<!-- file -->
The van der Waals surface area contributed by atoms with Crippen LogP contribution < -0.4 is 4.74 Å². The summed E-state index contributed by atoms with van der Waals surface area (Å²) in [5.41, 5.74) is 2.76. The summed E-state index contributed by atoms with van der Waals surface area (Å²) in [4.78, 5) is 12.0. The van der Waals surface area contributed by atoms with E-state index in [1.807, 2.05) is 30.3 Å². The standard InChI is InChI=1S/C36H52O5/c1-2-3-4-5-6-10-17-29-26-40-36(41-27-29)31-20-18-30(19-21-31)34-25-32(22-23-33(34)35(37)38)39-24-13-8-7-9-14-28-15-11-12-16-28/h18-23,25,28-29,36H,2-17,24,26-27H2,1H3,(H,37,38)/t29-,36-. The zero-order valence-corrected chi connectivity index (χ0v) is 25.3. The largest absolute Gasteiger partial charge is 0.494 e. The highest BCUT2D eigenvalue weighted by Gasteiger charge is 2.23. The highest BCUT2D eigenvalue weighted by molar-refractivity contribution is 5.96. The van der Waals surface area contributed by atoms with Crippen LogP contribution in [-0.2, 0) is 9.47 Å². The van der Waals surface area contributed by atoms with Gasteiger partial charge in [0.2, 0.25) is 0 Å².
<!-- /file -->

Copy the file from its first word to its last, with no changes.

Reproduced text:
The van der Waals surface area contributed by atoms with Crippen LogP contribution < -0.4 is 4.74 Å². The summed E-state index contributed by atoms with van der Waals surface area (Å²) in [5.41, 5.74) is 2.76. The summed E-state index contributed by atoms with van der Waals surface area (Å²) in [4.78, 5) is 12.0. The van der Waals surface area contributed by atoms with E-state index in [1.807, 2.05) is 30.3 Å². The standard InChI is InChI=1S/C36H52O5/c1-2-3-4-5-6-10-17-29-26-40-36(41-27-29)31-20-18-30(19-21-31)34-25-32(22-23-33(34)35(37)38)39-24-13-8-7-9-14-28-15-11-12-16-28/h18-23,25,28-29,36H,2-17,24,26-27H2,1H3,(H,37,38)/t29-,36-. The zero-order valence-corrected chi connectivity index (χ0v) is 25.3. The largest absolute Gasteiger partial charge is 0.494 e. The highest BCUT2D eigenvalue weighted by Gasteiger charge is 2.23. The highest BCUT2D eigenvalue weighted by molar-refractivity contribution is 5.96. The van der Waals surface area contributed by atoms with Crippen LogP contribution in [-0.2, 0) is 9.47 Å². The van der Waals surface area contributed by atoms with Gasteiger partial charge in [0.2, 0.25) is 0 Å².